[In addition] Center Ice was not just used to share intelligence about mobile phone conversations, but also information about targets.
Finally – and directly relevant to that penultimate paragraph – Spiegel includes a detailed post-strike ‘Dynamic Target Storyboard‘ that explains how one mission executed by a British AH-60 helicopter (callsign/codename UGLY 50) armed with Hellfire missiles missed its target (‘Objective DOODY’, a mid-level Taliban commander called Mullah Niaz Muhammed categorised as JPEL ‘level 3’) on its first pass and then, coming in for a second attack, seriously wounded an innocent father and killed his child:
To navigate the storyboard – a standard ‘after action’ report – you need to wade through an alphabet soup of acronyms, some of which I know and others I don’t. Working left to right along the top line, the mission was under the control of TFH – ISAF’s Task Force Helmand – whose main component was provided by the UK military; under BDAR (Battle Damage Assessment and Repair) the AH-64 attack helicopter is identified as operating under ISAF Rules of Engagement 429 (the details of all these ROEs remain classified). The Intelligence Summary shown below identifies the target as ‘Objective DOODY’, provides skeletal details of his activities, and links him with two other targets on the JPEL, ‘KOJAK’ and ‘STILTSKIN’ (presumably part of the military’s standard social network analysis).
The far right column provides further information about the attack. At 0741 intelligence (ELINT is electronic intelligence, but RELINT is not included in the Ministry of Defence’s acronym list) places ‘DOODY’ in Nad-e-Ali (South); by 0950 he is holding a meeting with five other men, and at 1003 a ‘PURSUE 50 operator’ [how I would like to know more about what means] confirms positive identification (PID) which denotes ‘reasonable certainty that this is a legitimate military target’. Shortly afterwards, a Joint Terminal Attack Controller (JTAC), listed as a ‘Qualified Observer’ with the grim call sign WIDOW 87, contacts the helicopter crew and talks them on to the target: once they have him in their field of view they are ready to attack. What isn’t clear from all this is whether the JTAC is relying on a video feed from a drone – this seems the most likely source, and an aerial view is included on the storyboard, tracking the target’s movements once the attack is under way – or whether s/he is on the ground (unlikely, I think, since ground troops take more than an hour to arrive on site after the attack: see ‘Follow-on Plans’ box).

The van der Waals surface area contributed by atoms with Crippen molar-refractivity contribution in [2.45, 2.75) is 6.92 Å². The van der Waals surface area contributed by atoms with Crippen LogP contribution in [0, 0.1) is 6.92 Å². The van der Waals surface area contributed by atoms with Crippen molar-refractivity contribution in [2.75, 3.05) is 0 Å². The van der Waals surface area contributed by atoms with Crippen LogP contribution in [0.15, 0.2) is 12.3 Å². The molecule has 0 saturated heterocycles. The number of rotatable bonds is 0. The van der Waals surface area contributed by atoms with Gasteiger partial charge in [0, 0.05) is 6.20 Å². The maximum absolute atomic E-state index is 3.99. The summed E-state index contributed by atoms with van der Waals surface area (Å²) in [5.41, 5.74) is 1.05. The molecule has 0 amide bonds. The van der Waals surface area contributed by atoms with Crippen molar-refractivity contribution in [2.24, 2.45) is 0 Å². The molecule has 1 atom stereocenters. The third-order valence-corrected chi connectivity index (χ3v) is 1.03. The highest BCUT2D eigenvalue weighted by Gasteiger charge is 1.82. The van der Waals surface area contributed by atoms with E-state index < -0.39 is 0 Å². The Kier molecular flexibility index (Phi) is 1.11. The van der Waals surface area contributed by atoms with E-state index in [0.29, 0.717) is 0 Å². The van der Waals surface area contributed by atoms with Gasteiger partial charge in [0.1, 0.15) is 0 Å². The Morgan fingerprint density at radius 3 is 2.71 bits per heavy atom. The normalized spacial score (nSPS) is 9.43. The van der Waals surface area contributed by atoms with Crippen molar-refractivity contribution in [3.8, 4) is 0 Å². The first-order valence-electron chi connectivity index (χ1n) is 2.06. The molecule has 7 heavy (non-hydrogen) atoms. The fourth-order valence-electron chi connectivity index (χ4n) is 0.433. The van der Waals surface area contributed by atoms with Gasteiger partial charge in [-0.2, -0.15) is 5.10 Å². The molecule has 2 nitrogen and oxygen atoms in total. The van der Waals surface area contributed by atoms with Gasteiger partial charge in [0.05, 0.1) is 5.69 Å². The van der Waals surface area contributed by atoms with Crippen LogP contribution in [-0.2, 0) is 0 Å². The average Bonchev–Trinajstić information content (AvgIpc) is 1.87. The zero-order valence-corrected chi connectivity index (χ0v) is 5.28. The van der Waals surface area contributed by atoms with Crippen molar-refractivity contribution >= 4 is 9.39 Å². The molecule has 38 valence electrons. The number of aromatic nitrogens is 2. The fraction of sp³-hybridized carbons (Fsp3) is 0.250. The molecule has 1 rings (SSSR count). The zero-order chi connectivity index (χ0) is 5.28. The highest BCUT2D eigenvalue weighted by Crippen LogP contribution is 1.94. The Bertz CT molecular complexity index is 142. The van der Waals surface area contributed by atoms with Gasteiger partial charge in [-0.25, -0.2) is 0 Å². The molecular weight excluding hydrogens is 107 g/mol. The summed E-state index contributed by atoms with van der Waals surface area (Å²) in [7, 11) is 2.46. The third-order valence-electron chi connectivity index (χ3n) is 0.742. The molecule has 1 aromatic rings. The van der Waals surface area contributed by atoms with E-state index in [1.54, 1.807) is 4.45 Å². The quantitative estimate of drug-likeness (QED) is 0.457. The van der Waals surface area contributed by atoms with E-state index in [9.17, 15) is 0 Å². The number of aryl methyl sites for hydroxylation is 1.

When the target walks away from the meeting, accompanied by one man, the helicopter crew is cleared to engage both of them (TEA) (I’ve explained PID but if anyone knows what PIDROF means please let me know since that seems to authorise killing his unknown and unnamed companion).
According to a supplementary page on the storyboard file, shown below, the AH-64 makes its initial run but fails to engage and returns for a second attempt; in doing so, the crew loses visual identification of the target, what the military usually calls the ‘visual chain of custody’, and at 1017 fires a Hellfire missile which misses the nominated target and instead causes fragmentation injuries to two civilians nearby (marked 1 on the aerial view). The helicopter returns again; by then ‘DOODY’ and his companion have parted company, and the crew fires 100 rounds from its 30 mm cannon at ‘DOODY’, leaving him seriously wounded (EWIA: ‘enemy wounded in action’; marked 2 on the aerial view).
Over an hour later, at 1134, ground troops arrive to capture ‘DOODY’ – but they also find one other seriously wounded man and the body of his young son. The boy is buried by his family, and the casualties are airlifted to the military hospital at Camp Bastion (BSN); ‘DOODY’ is later transferred to Kandahar for further treatment for a serious head wound.
ISAF launched an investigation into the incident, but no details have been released.
So: two innocent, unnamed bystanders killed. As more evidence unfolds of the inaccuracies of ‘targeted killing’, even when the target is supposedly named and identified (so not a ‘signature strike’), it seems that we should start talking about the prevalence of untargeted killing…